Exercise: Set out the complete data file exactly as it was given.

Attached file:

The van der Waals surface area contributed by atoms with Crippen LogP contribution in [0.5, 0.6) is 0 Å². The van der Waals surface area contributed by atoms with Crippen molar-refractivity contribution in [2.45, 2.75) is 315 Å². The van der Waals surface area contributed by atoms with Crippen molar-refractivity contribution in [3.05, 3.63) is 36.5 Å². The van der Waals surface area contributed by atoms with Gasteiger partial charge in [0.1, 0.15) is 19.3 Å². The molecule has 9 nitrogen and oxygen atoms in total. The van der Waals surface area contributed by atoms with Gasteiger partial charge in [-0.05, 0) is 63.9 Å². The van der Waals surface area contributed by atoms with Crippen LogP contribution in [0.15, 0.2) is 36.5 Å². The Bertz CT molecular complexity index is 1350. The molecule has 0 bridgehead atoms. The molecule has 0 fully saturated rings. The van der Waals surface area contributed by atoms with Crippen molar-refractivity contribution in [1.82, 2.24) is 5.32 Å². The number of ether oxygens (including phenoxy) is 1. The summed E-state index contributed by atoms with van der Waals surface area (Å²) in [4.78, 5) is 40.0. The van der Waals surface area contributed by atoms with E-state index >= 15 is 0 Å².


The van der Waals surface area contributed by atoms with Crippen LogP contribution in [0.5, 0.6) is 0 Å². The van der Waals surface area contributed by atoms with Crippen molar-refractivity contribution in [2.45, 2.75) is 315 Å². The van der Waals surface area contributed by atoms with Crippen molar-refractivity contribution in [3.05, 3.63) is 36.5 Å². The van der Waals surface area contributed by atoms with Gasteiger partial charge in [0.1, 0.15) is 19.3 Å². The molecule has 9 nitrogen and oxygen atoms in total. The van der Waals surface area contributed by atoms with Gasteiger partial charge in [-0.05, 0) is 63.9 Å². The van der Waals surface area contributed by atoms with Crippen LogP contribution in [0.15, 0.2) is 36.5 Å². The Bertz CT molecular complexity index is 1350. The molecule has 0 bridgehead atoms. The molecule has 0 fully saturated rings. The van der Waals surface area contributed by atoms with Crippen molar-refractivity contribution in [1.82, 2.24) is 5.32 Å². The number of ether oxygens (including phenoxy) is 1. The summed E-state index contributed by atoms with van der Waals surface area (Å²) in [4.78, 5) is 40.0. The van der Waals surface area contributed by atoms with E-state index >= 15 is 0 Å².